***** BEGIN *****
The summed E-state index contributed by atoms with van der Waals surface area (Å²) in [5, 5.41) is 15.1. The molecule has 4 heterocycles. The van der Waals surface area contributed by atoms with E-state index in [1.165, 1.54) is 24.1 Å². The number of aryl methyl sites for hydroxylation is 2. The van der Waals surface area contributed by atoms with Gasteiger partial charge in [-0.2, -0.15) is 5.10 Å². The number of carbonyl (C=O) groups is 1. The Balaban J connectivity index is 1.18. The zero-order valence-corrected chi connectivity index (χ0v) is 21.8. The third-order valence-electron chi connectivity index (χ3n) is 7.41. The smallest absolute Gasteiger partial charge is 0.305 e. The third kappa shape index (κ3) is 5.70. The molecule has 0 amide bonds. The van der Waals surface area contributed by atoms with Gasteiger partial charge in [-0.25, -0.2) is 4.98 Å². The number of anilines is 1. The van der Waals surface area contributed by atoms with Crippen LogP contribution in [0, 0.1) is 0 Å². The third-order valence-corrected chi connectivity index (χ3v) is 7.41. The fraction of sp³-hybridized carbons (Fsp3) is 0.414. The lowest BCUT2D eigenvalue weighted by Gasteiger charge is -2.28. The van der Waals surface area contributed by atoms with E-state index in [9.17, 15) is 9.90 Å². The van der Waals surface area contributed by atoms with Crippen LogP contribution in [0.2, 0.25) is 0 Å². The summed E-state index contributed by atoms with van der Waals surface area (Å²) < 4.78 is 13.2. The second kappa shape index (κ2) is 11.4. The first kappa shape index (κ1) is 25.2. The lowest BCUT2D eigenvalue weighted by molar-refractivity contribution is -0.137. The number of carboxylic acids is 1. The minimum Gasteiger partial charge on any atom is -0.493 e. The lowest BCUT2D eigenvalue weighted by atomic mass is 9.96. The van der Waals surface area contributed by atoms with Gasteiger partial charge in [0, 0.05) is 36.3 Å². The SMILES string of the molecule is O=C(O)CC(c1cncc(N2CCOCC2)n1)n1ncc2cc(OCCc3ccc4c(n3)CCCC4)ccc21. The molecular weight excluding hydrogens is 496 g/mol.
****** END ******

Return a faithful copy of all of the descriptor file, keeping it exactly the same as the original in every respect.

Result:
The summed E-state index contributed by atoms with van der Waals surface area (Å²) in [5, 5.41) is 15.1. The molecule has 4 heterocycles. The van der Waals surface area contributed by atoms with E-state index in [1.165, 1.54) is 24.1 Å². The number of aryl methyl sites for hydroxylation is 2. The van der Waals surface area contributed by atoms with Gasteiger partial charge in [-0.2, -0.15) is 5.10 Å². The number of carbonyl (C=O) groups is 1. The Balaban J connectivity index is 1.18. The zero-order valence-corrected chi connectivity index (χ0v) is 21.8. The third-order valence-electron chi connectivity index (χ3n) is 7.41. The smallest absolute Gasteiger partial charge is 0.305 e. The third kappa shape index (κ3) is 5.70. The molecule has 0 amide bonds. The van der Waals surface area contributed by atoms with Gasteiger partial charge in [-0.25, -0.2) is 4.98 Å². The number of anilines is 1. The van der Waals surface area contributed by atoms with Crippen LogP contribution in [0, 0.1) is 0 Å². The third-order valence-corrected chi connectivity index (χ3v) is 7.41. The fraction of sp³-hybridized carbons (Fsp3) is 0.414. The lowest BCUT2D eigenvalue weighted by Gasteiger charge is -2.28. The van der Waals surface area contributed by atoms with E-state index in [9.17, 15) is 9.90 Å². The van der Waals surface area contributed by atoms with Crippen LogP contribution in [0.2, 0.25) is 0 Å². The summed E-state index contributed by atoms with van der Waals surface area (Å²) < 4.78 is 13.2. The second kappa shape index (κ2) is 11.4. The first kappa shape index (κ1) is 25.2. The lowest BCUT2D eigenvalue weighted by molar-refractivity contribution is -0.137. The number of carboxylic acids is 1. The minimum Gasteiger partial charge on any atom is -0.493 e. The lowest BCUT2D eigenvalue weighted by atomic mass is 9.96. The van der Waals surface area contributed by atoms with Gasteiger partial charge in [0, 0.05) is 36.3 Å². The SMILES string of the molecule is O=C(O)CC(c1cncc(N2CCOCC2)n1)n1ncc2cc(OCCc3ccc4c(n3)CCCC4)ccc21. The molecular weight excluding hydrogens is 496 g/mol.